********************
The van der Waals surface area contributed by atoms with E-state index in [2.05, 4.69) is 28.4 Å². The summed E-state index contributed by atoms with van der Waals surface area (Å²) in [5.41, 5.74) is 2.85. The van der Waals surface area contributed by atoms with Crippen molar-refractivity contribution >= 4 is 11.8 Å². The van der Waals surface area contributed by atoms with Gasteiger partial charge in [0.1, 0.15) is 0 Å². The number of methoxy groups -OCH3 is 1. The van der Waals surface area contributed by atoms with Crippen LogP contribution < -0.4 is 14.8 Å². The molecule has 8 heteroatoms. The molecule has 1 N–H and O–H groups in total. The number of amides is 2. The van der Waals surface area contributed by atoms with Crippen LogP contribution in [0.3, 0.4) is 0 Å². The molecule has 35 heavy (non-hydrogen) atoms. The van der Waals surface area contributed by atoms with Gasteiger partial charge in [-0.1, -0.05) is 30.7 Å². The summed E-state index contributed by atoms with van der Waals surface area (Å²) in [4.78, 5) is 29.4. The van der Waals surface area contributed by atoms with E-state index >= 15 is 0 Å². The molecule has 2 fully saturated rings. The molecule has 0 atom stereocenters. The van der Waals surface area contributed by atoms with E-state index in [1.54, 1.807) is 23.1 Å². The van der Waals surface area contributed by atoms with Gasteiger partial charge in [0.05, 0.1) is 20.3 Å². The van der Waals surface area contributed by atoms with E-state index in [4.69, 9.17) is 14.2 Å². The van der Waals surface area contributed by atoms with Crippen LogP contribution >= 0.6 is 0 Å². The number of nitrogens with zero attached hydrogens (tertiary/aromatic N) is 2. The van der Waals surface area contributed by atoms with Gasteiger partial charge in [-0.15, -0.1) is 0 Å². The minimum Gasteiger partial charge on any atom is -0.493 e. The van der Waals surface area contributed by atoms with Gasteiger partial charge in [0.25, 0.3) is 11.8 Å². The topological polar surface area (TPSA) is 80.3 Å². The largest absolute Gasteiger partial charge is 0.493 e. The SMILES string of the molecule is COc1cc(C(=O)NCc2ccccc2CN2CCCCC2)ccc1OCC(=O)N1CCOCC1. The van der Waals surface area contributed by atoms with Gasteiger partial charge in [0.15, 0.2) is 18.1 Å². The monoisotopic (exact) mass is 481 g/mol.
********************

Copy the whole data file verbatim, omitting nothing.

The van der Waals surface area contributed by atoms with E-state index in [2.05, 4.69) is 28.4 Å². The summed E-state index contributed by atoms with van der Waals surface area (Å²) in [5.41, 5.74) is 2.85. The van der Waals surface area contributed by atoms with Crippen molar-refractivity contribution >= 4 is 11.8 Å². The van der Waals surface area contributed by atoms with Gasteiger partial charge in [0.1, 0.15) is 0 Å². The number of methoxy groups -OCH3 is 1. The van der Waals surface area contributed by atoms with Crippen LogP contribution < -0.4 is 14.8 Å². The molecule has 8 heteroatoms. The molecule has 1 N–H and O–H groups in total. The number of amides is 2. The van der Waals surface area contributed by atoms with Crippen LogP contribution in [0.3, 0.4) is 0 Å². The molecule has 35 heavy (non-hydrogen) atoms. The van der Waals surface area contributed by atoms with Gasteiger partial charge in [-0.1, -0.05) is 30.7 Å². The summed E-state index contributed by atoms with van der Waals surface area (Å²) in [4.78, 5) is 29.4. The van der Waals surface area contributed by atoms with E-state index >= 15 is 0 Å². The molecule has 2 fully saturated rings. The molecule has 0 atom stereocenters. The van der Waals surface area contributed by atoms with E-state index in [1.54, 1.807) is 23.1 Å². The van der Waals surface area contributed by atoms with Gasteiger partial charge in [0.05, 0.1) is 20.3 Å². The van der Waals surface area contributed by atoms with E-state index in [4.69, 9.17) is 14.2 Å². The van der Waals surface area contributed by atoms with Crippen LogP contribution >= 0.6 is 0 Å². The number of nitrogens with zero attached hydrogens (tertiary/aromatic N) is 2. The van der Waals surface area contributed by atoms with Gasteiger partial charge in [-0.15, -0.1) is 0 Å². The minimum Gasteiger partial charge on any atom is -0.493 e. The van der Waals surface area contributed by atoms with Gasteiger partial charge in [0.25, 0.3) is 11.8 Å². The topological polar surface area (TPSA) is 80.3 Å². The largest absolute Gasteiger partial charge is 0.493 e. The SMILES string of the molecule is COc1cc(C(=O)NCc2ccccc2CN2CCCCC2)ccc1OCC(=O)N1CCOCC1. The van der Waals surface area contributed by atoms with Gasteiger partial charge in [0.15, 0.2) is 18.1 Å². The monoisotopic (exact) mass is 481 g/mol.